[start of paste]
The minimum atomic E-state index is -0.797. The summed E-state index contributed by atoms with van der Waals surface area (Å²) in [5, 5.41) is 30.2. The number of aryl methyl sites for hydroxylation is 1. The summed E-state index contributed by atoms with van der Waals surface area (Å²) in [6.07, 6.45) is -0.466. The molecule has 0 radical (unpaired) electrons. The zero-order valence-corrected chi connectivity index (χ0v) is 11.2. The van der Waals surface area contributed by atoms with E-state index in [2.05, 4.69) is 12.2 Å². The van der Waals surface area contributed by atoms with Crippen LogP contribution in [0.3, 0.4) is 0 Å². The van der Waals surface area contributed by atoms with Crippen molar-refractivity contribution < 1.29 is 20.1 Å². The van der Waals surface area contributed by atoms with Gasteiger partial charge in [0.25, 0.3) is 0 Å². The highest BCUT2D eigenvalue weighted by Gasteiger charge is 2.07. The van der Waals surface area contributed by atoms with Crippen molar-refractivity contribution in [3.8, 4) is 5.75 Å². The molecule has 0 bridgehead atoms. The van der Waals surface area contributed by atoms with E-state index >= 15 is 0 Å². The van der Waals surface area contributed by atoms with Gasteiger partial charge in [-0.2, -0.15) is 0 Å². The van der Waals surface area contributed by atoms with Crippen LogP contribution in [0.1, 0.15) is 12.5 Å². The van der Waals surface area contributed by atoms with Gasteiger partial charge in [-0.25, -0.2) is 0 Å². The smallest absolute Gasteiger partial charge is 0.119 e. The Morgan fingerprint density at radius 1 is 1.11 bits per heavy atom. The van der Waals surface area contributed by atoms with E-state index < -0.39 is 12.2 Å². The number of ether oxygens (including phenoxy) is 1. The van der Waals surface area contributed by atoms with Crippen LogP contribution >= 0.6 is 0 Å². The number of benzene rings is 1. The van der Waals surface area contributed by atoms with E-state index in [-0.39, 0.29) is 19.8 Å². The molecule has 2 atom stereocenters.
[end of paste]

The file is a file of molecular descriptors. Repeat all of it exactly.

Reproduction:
The minimum atomic E-state index is -0.797. The summed E-state index contributed by atoms with van der Waals surface area (Å²) in [5, 5.41) is 30.2. The number of aryl methyl sites for hydroxylation is 1. The summed E-state index contributed by atoms with van der Waals surface area (Å²) in [6.07, 6.45) is -0.466. The molecule has 0 radical (unpaired) electrons. The zero-order valence-corrected chi connectivity index (χ0v) is 11.2. The van der Waals surface area contributed by atoms with E-state index in [2.05, 4.69) is 12.2 Å². The van der Waals surface area contributed by atoms with Crippen LogP contribution in [0.3, 0.4) is 0 Å². The van der Waals surface area contributed by atoms with Crippen molar-refractivity contribution < 1.29 is 20.1 Å². The van der Waals surface area contributed by atoms with Gasteiger partial charge in [0.25, 0.3) is 0 Å². The highest BCUT2D eigenvalue weighted by Gasteiger charge is 2.07. The van der Waals surface area contributed by atoms with Crippen molar-refractivity contribution in [3.8, 4) is 5.75 Å². The molecule has 0 bridgehead atoms. The van der Waals surface area contributed by atoms with E-state index >= 15 is 0 Å². The van der Waals surface area contributed by atoms with Gasteiger partial charge in [-0.2, -0.15) is 0 Å². The van der Waals surface area contributed by atoms with Crippen LogP contribution in [0.1, 0.15) is 12.5 Å². The van der Waals surface area contributed by atoms with Gasteiger partial charge in [-0.25, -0.2) is 0 Å². The smallest absolute Gasteiger partial charge is 0.119 e. The Morgan fingerprint density at radius 1 is 1.11 bits per heavy atom. The van der Waals surface area contributed by atoms with E-state index < -0.39 is 12.2 Å². The number of ether oxygens (including phenoxy) is 1. The van der Waals surface area contributed by atoms with Crippen LogP contribution >= 0.6 is 0 Å². The number of benzene rings is 1. The van der Waals surface area contributed by atoms with E-state index in [-0.39, 0.29) is 19.8 Å². The molecule has 2 atom stereocenters.